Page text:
recently that tax on aviation spare parts and engine has been removed. So, they
are moving in the right direction.  When
you have people in place that can articulate technically and economically
Nigeria’s position, then it is a game-changer. So, people will exploit your
weaknesses once they know that you are not in position to defend yourself.  Like Ghana, Ghana speaks very well at the
IMO. So, I will not be surprised if in the near future Ghana makes a go for the
IMO Council.

is happening with the collaborations agreed on at the GMSC to tackle insecurity
in the GoG, considering the sustained pirate attacks on vessels?

We need to look at it. It is a global
problem. In the Gulf of Aden, the Somali area, when we had the pirates’ issue,
there was a global effort to stamp pout the security threat there and they
produced some guidelines for operating in the area and that effort yielded
positive results.    Don’t forget, the threat from the Gulf of Aden
was the traffic through the Suez Canal, which is a serious global economic
Therefore, the global community needed to respond. Now, the Gulf of Guinea(G0G) is slightly different, because the traffic coming to Nigeria, on one hand, and
the other traffic is North-South Trans-Atlantic traffic, which is significantly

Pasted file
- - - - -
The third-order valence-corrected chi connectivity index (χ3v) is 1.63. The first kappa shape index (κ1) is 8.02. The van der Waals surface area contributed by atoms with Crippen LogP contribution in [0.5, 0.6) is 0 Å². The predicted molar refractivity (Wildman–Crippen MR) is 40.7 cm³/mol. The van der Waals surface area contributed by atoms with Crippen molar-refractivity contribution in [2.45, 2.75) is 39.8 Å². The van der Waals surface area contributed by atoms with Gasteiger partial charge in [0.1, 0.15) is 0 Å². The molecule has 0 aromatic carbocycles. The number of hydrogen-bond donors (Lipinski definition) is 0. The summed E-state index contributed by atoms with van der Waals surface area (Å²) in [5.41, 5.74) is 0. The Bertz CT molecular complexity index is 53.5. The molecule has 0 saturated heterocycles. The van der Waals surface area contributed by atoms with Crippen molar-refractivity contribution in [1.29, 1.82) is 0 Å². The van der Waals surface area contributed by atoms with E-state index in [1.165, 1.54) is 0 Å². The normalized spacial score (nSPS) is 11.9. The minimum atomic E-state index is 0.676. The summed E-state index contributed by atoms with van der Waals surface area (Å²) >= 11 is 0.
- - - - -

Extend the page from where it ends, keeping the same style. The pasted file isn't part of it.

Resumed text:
far away from the coast. So, the area of operation for this people is
significantly further out. Most of the international traffic are relatively
safe. Whereas, the big traffic is coming to Nigeria, so the problem is
Nigeria’s problem. But we can exploit that situation to our advantage. When you
say collaboration, what is in it for Togo when the bulk of trade is coming to
Nigeria? The problem is your problem, sort it out. But having said that, I
think the government’s response through the
Deep Blue Project
is very good. Don’t forget that there are so many fifth
columnists, who do not want that project to see the light of day. Personally, I
think that the project is long overdue. Like Peru, they were able to capitalise
on their maritime security infrastructure. And the global community recognised
them and they are there in the Council. Peru’s effort was recognised when it
hosted the global community at the parallel event on the World Maritime Day a
few years back. They were able to showcase their maritime security architecture
as part of their efforts to make the ocean safer in their area. 
Now, Nigeria is
trying to stamp out insecurity within our maritime domain. The Global Maritime Security Conference(GMSC) was good. If we had been able
to successfully implement that process and they know that Nigerian water is a
no-go area, then we could have been able to tell the global community that
actually we are in control of our waters. 
Again, it is part of trying to articulate our position; who is talking
about it, who is responding to it, who can look at everybody eyeball to eyeball
and say “actually, this is what it means for our nation to invest.” How much
are we talking about, less than $200 million? Other nations are spending
billions of dollars to make sure that their waters are safe. So, for those of
them who are complaining that we are spending less than $200 million to keep
our waters safe, what is the value, compared to the damage that is being done
to Nigeria, to our economy, to our image?

Leave A Reply

Your email address will not be published.